Well-dated climate proxy records show the 100,000-year cycle only over the last million years (7). Prior to this transition, the 100-kyr period is either absent or very weak. Calculated variation of eccentricity does not show any discontinuity a million years ago. If the eccentricity drove changes in insolation, it would be anticipated that variations in insolation due to changes in eccentricity would affect climate in earlier periods, as well as over the past million years.

Since methods of dating have improved, a fourth possible problem with the Milankovitch insolation has developed: several recent observations suggest that the abrupt termination of the ice ages preceded warming from insolation (8), an effect we refer to as “causality problem.” The interpretation of these results is still controversial (9–13). Furthermore, Imbrie et al. (9) argue that a true test of the Milankovitch theory must be performed in the frequency domain, not the time domain.

The fifth problem with the Milankovitch insolation theory is found in the frequency domain. In this paper, we present a full resolution spectral analysis of δ18O proxy climate records. The analysis shows that the 100-kyr period is a single, narrow peak, a simple pattern that strongly confirms an astronomical origin, but which cannot be reconciled with any of the models presented in the review by Imbrie et al. (6) In contrast, an alternative model that we have proposed, which attributes the 100-kyr cycle to orbital inclination, passes all the spectral tests that the Milankovitch model fails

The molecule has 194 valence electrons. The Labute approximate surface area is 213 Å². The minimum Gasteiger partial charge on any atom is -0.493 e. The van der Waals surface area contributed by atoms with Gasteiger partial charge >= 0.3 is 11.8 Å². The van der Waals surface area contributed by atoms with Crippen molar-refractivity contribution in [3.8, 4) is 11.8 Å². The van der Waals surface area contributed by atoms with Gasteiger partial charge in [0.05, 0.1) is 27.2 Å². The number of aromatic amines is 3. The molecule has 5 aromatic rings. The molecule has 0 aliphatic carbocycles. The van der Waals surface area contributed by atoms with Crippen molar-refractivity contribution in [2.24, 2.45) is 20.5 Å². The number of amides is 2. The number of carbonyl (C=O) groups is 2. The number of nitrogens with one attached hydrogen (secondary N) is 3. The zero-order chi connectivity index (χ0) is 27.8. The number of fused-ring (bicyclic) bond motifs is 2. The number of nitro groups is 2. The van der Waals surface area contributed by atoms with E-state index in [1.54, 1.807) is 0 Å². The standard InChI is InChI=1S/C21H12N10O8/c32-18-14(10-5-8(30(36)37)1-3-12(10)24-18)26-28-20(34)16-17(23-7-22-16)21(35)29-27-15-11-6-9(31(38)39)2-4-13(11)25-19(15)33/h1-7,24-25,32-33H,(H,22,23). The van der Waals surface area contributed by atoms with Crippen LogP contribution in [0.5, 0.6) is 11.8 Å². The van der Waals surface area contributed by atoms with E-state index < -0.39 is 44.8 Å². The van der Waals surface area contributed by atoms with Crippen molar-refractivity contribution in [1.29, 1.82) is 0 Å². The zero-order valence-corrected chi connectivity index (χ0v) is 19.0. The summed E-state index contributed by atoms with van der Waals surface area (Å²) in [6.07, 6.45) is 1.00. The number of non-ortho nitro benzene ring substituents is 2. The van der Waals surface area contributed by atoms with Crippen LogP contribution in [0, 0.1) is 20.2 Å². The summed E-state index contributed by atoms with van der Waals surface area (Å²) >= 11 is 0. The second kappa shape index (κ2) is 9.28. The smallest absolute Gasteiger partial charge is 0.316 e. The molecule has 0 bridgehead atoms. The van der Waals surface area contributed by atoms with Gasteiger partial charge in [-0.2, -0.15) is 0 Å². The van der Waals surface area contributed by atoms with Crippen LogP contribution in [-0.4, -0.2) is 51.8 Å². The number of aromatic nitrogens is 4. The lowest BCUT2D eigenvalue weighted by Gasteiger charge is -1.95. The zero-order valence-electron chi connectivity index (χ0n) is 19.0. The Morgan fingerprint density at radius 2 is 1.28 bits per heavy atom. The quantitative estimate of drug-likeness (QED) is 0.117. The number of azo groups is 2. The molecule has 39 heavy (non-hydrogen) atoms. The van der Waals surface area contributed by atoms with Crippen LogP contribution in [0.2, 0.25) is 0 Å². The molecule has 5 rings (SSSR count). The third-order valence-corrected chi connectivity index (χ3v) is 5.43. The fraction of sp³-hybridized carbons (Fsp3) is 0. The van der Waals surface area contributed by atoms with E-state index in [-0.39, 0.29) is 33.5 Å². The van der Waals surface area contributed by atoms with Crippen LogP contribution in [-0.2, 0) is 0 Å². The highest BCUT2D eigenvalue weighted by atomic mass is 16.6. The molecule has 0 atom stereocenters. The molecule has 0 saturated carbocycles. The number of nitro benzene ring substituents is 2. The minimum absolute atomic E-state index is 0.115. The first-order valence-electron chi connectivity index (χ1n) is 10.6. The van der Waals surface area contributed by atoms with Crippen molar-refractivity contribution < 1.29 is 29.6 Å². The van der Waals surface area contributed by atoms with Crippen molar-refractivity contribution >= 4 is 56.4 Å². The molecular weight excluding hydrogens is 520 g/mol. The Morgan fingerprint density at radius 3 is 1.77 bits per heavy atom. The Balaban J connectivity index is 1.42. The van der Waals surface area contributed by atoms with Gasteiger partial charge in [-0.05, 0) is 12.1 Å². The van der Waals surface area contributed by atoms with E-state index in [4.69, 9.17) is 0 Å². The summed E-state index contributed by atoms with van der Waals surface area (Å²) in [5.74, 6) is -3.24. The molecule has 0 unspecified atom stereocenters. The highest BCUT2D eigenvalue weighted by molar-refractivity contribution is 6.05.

They also plead that in avoiding issues in simple Fourier transforms, the usual process hid the nature of the 100 ky peak. As the nature of “math manipulations hiding things” (especially averages) is one of my hot buttons, that caught my attention: